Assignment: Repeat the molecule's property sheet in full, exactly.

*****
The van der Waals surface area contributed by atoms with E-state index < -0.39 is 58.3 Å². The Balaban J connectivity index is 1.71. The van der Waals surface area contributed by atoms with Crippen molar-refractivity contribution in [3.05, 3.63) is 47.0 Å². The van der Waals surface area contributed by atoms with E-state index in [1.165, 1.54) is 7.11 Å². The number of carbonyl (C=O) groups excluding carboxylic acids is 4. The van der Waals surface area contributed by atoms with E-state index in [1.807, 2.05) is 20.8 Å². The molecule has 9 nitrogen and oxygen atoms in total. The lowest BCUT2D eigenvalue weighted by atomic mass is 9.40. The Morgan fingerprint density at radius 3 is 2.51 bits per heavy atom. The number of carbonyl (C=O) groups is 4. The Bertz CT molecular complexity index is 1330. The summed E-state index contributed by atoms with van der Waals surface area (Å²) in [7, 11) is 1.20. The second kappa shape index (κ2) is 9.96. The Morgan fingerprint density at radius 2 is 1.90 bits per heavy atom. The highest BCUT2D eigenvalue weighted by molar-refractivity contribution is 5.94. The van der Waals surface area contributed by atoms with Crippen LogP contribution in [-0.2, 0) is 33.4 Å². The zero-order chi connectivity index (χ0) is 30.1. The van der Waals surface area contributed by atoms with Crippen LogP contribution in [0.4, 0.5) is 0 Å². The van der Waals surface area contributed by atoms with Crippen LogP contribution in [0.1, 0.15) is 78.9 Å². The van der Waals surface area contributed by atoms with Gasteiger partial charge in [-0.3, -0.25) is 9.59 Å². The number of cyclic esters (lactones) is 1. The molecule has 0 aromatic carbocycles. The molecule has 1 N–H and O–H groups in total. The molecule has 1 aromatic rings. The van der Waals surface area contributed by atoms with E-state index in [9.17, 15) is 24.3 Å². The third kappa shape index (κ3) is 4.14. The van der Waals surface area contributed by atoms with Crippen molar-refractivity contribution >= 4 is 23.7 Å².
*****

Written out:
The van der Waals surface area contributed by atoms with E-state index < -0.39 is 58.3 Å². The Balaban J connectivity index is 1.71. The van der Waals surface area contributed by atoms with Crippen molar-refractivity contribution in [3.05, 3.63) is 47.0 Å². The van der Waals surface area contributed by atoms with E-state index in [1.165, 1.54) is 7.11 Å². The number of carbonyl (C=O) groups excluding carboxylic acids is 4. The van der Waals surface area contributed by atoms with E-state index in [1.807, 2.05) is 20.8 Å². The molecule has 9 nitrogen and oxygen atoms in total. The lowest BCUT2D eigenvalue weighted by atomic mass is 9.40. The Morgan fingerprint density at radius 3 is 2.51 bits per heavy atom. The number of carbonyl (C=O) groups is 4. The Bertz CT molecular complexity index is 1330. The summed E-state index contributed by atoms with van der Waals surface area (Å²) in [7, 11) is 1.20. The second kappa shape index (κ2) is 9.96. The Morgan fingerprint density at radius 2 is 1.90 bits per heavy atom. The highest BCUT2D eigenvalue weighted by molar-refractivity contribution is 5.94. The van der Waals surface area contributed by atoms with Crippen LogP contribution in [-0.2, 0) is 33.4 Å². The zero-order chi connectivity index (χ0) is 30.1. The van der Waals surface area contributed by atoms with Crippen LogP contribution in [0.4, 0.5) is 0 Å². The van der Waals surface area contributed by atoms with Crippen LogP contribution in [0.1, 0.15) is 78.9 Å². The van der Waals surface area contributed by atoms with Gasteiger partial charge in [-0.3, -0.25) is 9.59 Å². The number of cyclic esters (lactones) is 1. The molecule has 0 aromatic carbocycles. The molecule has 1 N–H and O–H groups in total. The molecule has 1 aromatic rings. The van der Waals surface area contributed by atoms with E-state index in [9.17, 15) is 24.3 Å². The third kappa shape index (κ3) is 4.14. The van der Waals surface area contributed by atoms with Crippen molar-refractivity contribution >= 4 is 23.7 Å².